Black Diamond Alpine Whippet Attachment
In Stock & Ships Today
Whether you're pushing the limit in your own back yard, exploring a new mountain range, or simply want to be prepared for the unexpected, the Black Diamond Alpine Whippet Attachment has you covered. Using BD's ClickLock Dial, this head attaches to your Whippet Ready poles quickly so you can feel more secure when you find yourself in steep, soft snow. Shaped more like an adze than a pick (an adze-shaped-pick, using inscrutably complex Skimo Co parlance), this tool will catch better in soft snow than a traditional whippet due to its wider, tapered-towards-the-tip profile. Black Diamond does call this attachment a pick, however, so take our terminology with a grain of salt. Be prepared for the unexpected with the Black Diamond Alpine Whippet Attachment.
- ClickLock (not to be confused with FlickLock, the length adjustment mechanism) provides quick and secure attachment.
- Compatible with all Whippet Ready ski poles.
- Made of forged aluminum.
|Skimo Co Says|
|Usage||Lightweight ski mountaineering, steep skiing|
|Notes||Will boost your confidence in steep, snowy terrain|
|Bottom Line||Safety just got lighter!|
Questions & Reviews
Somehow I didn’t notice the Alpine Whippet until its third season now of existence. The design is easy to criticize since it obviously will have less purchase in hard snow or ice conditions than the regular Whippet, or even the Condor. However, I’ve always been skeptical of self-arrest realism when skiing. Hence I’m counting on a self-arrest ski pole grip only for a fall that starts from essentially zero speed, i.e., skinning with ski crampons, or booting up with boot crampons on pitches where I don’t need the self-belay of an ice axe. I’ve also been wary of the injury potential from a skiing fall with a Whippet (and a friend did indeed severely lacerate his hand that way).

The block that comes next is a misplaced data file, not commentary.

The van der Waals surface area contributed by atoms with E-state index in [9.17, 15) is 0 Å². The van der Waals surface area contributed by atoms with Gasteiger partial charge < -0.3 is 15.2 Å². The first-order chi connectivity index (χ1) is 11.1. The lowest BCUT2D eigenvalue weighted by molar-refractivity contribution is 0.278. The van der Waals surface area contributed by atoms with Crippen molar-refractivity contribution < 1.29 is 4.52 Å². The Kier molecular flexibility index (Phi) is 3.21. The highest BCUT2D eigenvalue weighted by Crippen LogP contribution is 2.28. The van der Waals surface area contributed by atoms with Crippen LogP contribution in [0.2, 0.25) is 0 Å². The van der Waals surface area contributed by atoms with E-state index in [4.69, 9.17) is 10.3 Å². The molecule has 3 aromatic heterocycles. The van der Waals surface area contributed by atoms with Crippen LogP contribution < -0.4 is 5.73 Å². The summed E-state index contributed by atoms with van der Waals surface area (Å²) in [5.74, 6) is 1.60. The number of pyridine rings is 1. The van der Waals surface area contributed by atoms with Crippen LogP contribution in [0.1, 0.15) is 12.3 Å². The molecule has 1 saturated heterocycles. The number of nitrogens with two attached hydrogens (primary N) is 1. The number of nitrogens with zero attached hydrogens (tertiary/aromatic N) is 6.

The Alpine Whippet feels like a perfect compromise to me. The pick – okay, really an adze – protrudes far enough, and is sharp enough, and is hard enough to pull off a self-arrest in any condition in which you can reasonably self-arrest with a ski pole self-arrest grip. If the Alpine Whippet isn’t sufficient for that in certain conditions, then I doubt most – or perhaps even any – skiers will have the skill and strength to successfully pull of a self-arrest with the more aggressive steel pick of the regular Whippet. Yet the self-laceration hazard with an Alpine Whippet is rather minimal compared to the regular Whippet.
The attachment and removal technique is quick and easy. Only drawback is that upon attachment you then have to stow somewhere the little grip plug (that presumably is there to keep the grip’s inner threads clean, as well as for aesthetics), and then upon removal you need to stow somewhere the pick – sorry, adze – but it’s small and slim enough that it will get along well with the rest of your stowed sharps.
As for the poles, I’m using the BD Alpine Carbon Cork WR, reviewed separately.
what is the difference between Whippet and Alpine whippet? Thanks!
Kind regards, Matej
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